In January 1980 a young police officer named John MacLennan committed suicide in his Ho Man Tin flat. His death came mere hours before he was to be arrested for committing homosexual acts still, at that point, illegal in Hong Kong. But this was more than the desperate act of a young man, ashamed and afraid; both his death and the subsequent investigation were a smokescreen for a scandal that went to the heart of the establishment.
MacLennan came to Hong Kong from Scotland during a time of social unrest and corruption scandals, a time when the triads still took their cut, and when homosexuality and paedophilia were considered interchangeable and both offered easy targets for blackmail. The governorship of Sir Murray MacLehose was to be a time of reform and progress, but with that remit came the determination of many to suppress scandals and silence those who stirred up trouble. Both the life and death of John MacLennan seemed to many of those in power to threaten the stability of one of Britain’s last colonies.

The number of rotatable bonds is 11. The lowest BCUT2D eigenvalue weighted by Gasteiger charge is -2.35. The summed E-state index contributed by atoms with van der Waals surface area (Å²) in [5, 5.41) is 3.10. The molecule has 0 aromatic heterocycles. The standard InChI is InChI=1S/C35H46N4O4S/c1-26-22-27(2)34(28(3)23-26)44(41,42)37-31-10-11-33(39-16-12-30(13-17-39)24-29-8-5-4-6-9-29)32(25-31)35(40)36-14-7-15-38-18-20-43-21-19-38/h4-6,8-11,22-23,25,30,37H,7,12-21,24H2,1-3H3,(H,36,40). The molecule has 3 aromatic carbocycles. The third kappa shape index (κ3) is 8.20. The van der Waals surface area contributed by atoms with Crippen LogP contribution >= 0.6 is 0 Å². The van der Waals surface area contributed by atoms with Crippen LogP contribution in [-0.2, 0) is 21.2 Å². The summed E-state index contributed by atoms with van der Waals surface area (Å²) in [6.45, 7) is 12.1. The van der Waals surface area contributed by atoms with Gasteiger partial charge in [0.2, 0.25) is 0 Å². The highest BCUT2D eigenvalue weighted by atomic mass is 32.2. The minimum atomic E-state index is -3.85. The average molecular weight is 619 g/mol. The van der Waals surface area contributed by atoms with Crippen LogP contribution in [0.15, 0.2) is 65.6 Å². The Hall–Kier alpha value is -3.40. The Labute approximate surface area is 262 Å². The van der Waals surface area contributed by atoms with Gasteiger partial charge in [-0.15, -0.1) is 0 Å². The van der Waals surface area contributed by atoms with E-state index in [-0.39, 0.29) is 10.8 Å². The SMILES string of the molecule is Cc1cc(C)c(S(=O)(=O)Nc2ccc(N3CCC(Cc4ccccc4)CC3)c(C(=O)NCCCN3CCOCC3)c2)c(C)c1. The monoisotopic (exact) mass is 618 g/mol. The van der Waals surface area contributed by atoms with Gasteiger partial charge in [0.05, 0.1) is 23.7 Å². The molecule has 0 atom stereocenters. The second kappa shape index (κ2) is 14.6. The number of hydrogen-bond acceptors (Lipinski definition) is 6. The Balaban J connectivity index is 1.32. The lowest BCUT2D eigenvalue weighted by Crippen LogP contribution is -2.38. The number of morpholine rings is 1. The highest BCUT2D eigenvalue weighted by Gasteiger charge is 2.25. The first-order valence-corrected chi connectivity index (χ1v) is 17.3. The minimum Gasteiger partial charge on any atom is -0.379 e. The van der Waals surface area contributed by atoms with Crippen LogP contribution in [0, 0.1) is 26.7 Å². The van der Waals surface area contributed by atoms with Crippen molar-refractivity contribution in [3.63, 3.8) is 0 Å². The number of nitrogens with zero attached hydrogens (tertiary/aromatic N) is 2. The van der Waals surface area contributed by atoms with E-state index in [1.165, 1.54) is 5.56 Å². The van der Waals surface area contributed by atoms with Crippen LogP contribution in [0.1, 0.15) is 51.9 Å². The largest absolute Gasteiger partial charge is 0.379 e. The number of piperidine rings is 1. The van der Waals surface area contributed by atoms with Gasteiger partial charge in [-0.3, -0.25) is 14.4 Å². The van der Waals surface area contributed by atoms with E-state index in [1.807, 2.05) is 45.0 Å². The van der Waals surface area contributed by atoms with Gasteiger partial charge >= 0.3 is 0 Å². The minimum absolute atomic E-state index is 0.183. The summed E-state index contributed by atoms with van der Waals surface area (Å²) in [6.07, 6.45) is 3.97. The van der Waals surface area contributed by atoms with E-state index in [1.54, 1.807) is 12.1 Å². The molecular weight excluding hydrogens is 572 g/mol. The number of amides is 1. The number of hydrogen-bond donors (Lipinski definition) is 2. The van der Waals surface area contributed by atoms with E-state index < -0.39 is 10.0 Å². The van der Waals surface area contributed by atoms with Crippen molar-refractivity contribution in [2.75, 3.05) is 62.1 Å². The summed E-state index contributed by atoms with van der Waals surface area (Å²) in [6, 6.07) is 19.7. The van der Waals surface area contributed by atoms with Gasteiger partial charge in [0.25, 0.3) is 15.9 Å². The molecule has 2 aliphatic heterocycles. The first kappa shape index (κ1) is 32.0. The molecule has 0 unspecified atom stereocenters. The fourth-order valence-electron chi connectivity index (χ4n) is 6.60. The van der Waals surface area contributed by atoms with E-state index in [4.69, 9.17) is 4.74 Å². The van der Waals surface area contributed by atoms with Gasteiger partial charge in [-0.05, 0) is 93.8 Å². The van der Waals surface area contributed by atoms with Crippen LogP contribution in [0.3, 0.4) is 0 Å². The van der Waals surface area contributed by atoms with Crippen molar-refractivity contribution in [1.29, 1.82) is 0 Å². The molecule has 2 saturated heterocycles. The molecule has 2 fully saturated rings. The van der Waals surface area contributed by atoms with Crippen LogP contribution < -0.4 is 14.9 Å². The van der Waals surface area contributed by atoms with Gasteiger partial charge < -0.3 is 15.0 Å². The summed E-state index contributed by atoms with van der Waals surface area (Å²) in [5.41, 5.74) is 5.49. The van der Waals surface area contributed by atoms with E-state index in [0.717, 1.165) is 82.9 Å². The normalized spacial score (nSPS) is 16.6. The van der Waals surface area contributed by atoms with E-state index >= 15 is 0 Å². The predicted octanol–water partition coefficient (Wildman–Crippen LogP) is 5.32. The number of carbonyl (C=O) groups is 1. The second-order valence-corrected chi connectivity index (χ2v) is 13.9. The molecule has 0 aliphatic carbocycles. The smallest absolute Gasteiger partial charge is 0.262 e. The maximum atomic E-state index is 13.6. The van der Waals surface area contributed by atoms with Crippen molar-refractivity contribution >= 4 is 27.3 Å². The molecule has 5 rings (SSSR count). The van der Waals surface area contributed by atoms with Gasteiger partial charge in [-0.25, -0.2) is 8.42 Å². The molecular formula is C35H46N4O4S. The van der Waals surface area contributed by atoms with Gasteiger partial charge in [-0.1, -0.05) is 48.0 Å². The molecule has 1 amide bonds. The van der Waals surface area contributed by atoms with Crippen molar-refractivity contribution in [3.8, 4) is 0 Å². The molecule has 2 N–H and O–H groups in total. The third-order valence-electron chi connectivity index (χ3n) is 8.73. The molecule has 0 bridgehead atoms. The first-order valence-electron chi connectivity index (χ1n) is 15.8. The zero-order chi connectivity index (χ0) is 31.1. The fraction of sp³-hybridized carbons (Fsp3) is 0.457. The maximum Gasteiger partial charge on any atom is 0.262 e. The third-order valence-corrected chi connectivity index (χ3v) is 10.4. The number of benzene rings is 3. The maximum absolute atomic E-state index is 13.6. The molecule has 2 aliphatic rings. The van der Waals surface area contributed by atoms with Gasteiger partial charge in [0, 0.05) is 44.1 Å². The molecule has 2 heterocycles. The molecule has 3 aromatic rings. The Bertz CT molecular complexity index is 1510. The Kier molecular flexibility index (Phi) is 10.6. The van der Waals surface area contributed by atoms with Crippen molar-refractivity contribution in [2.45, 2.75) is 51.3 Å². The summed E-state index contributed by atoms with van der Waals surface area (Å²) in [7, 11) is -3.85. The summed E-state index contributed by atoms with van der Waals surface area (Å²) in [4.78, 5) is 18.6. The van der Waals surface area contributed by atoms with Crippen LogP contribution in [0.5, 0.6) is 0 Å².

Winner of the 2017 Royal Asiatic Society Hong Kong History Book Prize.
“Nigel Collett’s thoroughly researched and sensitive book is the last word on the MacLennan affair.” — Kate Whitehead in the South China Morning Post. “Not only does he cover it in painstaking detail, following leads and explaining the many inconsistencies in the case, but he also puts MacLennan’s suicide in its social and historical context, and places it against a much bigger scandal that was brushed under the carpet.”
A Death in Hong Kong: The MacLennan Case of 1980 and the Suppression of a Scandal
by Nigel Collett
City University of Hong Kong Press, March 2018, ISBN